Woven Paintings in the Qing Dynasty with Dr. Florian Knothe
This lecture focuses on the visual relationship between woven panels and discusses cross-cultural influences in the weaving of tapestries in East and West. Whereas China has a rich tradition of producing colourful embroidered textiles, the weaving of tapestry, or kesi, was comparatively rare. During the Qing dynasty, European tapestries – then one of the most treasured of all art forms – became known in China through a diplomatic gift received by Qianlong in 1767. From then on, this ‘exotic’ set of textiles, together with a group of European Jesuit painters in the Imperial City, seems to have had an influence over Chinese kesi production and the introduction of linear perspective in painted as well as woven paintings.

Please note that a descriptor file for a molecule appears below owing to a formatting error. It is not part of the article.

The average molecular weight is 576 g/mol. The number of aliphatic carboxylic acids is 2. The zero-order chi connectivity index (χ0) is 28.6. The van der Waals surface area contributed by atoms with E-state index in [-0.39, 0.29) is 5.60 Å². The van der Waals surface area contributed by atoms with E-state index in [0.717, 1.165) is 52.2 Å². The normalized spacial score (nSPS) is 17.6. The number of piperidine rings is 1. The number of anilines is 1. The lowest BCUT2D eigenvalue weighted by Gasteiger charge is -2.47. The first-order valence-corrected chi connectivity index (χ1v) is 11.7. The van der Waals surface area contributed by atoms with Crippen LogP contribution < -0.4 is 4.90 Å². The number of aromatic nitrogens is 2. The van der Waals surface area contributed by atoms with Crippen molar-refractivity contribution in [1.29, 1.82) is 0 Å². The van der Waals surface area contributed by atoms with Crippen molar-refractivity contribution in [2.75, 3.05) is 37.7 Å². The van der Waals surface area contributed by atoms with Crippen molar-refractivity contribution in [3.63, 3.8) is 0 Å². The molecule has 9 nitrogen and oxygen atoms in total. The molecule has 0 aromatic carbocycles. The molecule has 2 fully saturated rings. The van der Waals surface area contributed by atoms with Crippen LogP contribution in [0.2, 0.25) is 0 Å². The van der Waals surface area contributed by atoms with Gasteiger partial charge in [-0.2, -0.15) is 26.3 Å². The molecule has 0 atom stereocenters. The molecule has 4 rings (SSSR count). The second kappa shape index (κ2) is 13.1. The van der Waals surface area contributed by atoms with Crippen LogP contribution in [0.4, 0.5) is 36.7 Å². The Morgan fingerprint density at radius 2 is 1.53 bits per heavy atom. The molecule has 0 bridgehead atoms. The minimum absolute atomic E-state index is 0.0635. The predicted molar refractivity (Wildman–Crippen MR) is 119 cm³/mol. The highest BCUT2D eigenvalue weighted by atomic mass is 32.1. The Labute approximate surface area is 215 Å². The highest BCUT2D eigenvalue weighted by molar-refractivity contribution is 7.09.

A scholar of Western European art, Dr. Knothe is the Director of the University Museum and Art Gallery (UMAG). He received his PhD with a thesis on the royal manufacture and production of art and propaganda in 17th century France. From 2005-2008, he worked as research fellow and associate in European Sculpture and Decorative Arts at The Metropolitan Museum of Art. During his appointment in 2009 as curator of European glass at The Corning Museum of Glass, he devoted time to research his long-established interests in cross-cultural influences in art and workshop practices in Western Europe and East Asia. This work culminated in his East Meets West exhibition in 2010, and related lectures and conference papers that were presented in the US, Europe, Asia and Africa. In his role as Director, Dr. Knothe aims to connect UMAG internationally so that future collection-oriented research and programming reflect the university’s unique geographic and cultural position between East and West.